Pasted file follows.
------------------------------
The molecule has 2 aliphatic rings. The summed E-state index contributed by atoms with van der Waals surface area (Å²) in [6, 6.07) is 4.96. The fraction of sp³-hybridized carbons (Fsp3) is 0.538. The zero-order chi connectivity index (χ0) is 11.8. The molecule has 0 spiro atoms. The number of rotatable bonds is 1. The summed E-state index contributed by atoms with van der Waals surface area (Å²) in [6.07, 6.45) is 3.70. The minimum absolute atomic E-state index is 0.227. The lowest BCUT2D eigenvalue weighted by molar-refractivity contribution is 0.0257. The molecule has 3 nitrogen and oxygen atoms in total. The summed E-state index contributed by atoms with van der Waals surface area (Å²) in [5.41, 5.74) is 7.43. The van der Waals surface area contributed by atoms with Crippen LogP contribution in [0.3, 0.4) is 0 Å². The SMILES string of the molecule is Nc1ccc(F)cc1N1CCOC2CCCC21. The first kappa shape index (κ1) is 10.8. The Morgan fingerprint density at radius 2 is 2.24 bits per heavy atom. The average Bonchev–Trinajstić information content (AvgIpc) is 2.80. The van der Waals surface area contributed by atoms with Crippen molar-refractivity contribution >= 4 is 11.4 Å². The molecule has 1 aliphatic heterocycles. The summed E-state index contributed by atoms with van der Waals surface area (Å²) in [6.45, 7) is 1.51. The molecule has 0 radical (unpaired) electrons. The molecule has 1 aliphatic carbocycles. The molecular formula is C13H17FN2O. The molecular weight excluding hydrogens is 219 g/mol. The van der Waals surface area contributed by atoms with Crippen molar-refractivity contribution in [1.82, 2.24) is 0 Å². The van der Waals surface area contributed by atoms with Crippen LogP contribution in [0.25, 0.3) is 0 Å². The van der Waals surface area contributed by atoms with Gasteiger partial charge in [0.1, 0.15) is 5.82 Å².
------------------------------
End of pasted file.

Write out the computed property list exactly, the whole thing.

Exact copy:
The molecule has 2 aliphatic rings. The summed E-state index contributed by atoms with van der Waals surface area (Å²) in [6, 6.07) is 4.96. The fraction of sp³-hybridized carbons (Fsp3) is 0.538. The zero-order chi connectivity index (χ0) is 11.8. The molecule has 0 spiro atoms. The number of rotatable bonds is 1. The summed E-state index contributed by atoms with van der Waals surface area (Å²) in [6.07, 6.45) is 3.70. The minimum absolute atomic E-state index is 0.227. The lowest BCUT2D eigenvalue weighted by molar-refractivity contribution is 0.0257. The molecule has 3 nitrogen and oxygen atoms in total. The summed E-state index contributed by atoms with van der Waals surface area (Å²) in [5.41, 5.74) is 7.43. The van der Waals surface area contributed by atoms with Crippen LogP contribution in [0.3, 0.4) is 0 Å². The SMILES string of the molecule is Nc1ccc(F)cc1N1CCOC2CCCC21. The first kappa shape index (κ1) is 10.8. The Morgan fingerprint density at radius 2 is 2.24 bits per heavy atom. The average Bonchev–Trinajstić information content (AvgIpc) is 2.80. The van der Waals surface area contributed by atoms with Crippen molar-refractivity contribution >= 4 is 11.4 Å². The molecule has 1 aliphatic heterocycles. The summed E-state index contributed by atoms with van der Waals surface area (Å²) in [6.45, 7) is 1.51. The molecule has 0 radical (unpaired) electrons. The molecule has 1 aliphatic carbocycles. The molecular formula is C13H17FN2O. The molecular weight excluding hydrogens is 219 g/mol. The van der Waals surface area contributed by atoms with Crippen molar-refractivity contribution in [1.82, 2.24) is 0 Å². The van der Waals surface area contributed by atoms with Crippen LogP contribution in [0.25, 0.3) is 0 Å². The van der Waals surface area contributed by atoms with Gasteiger partial charge in [0.1, 0.15) is 5.82 Å².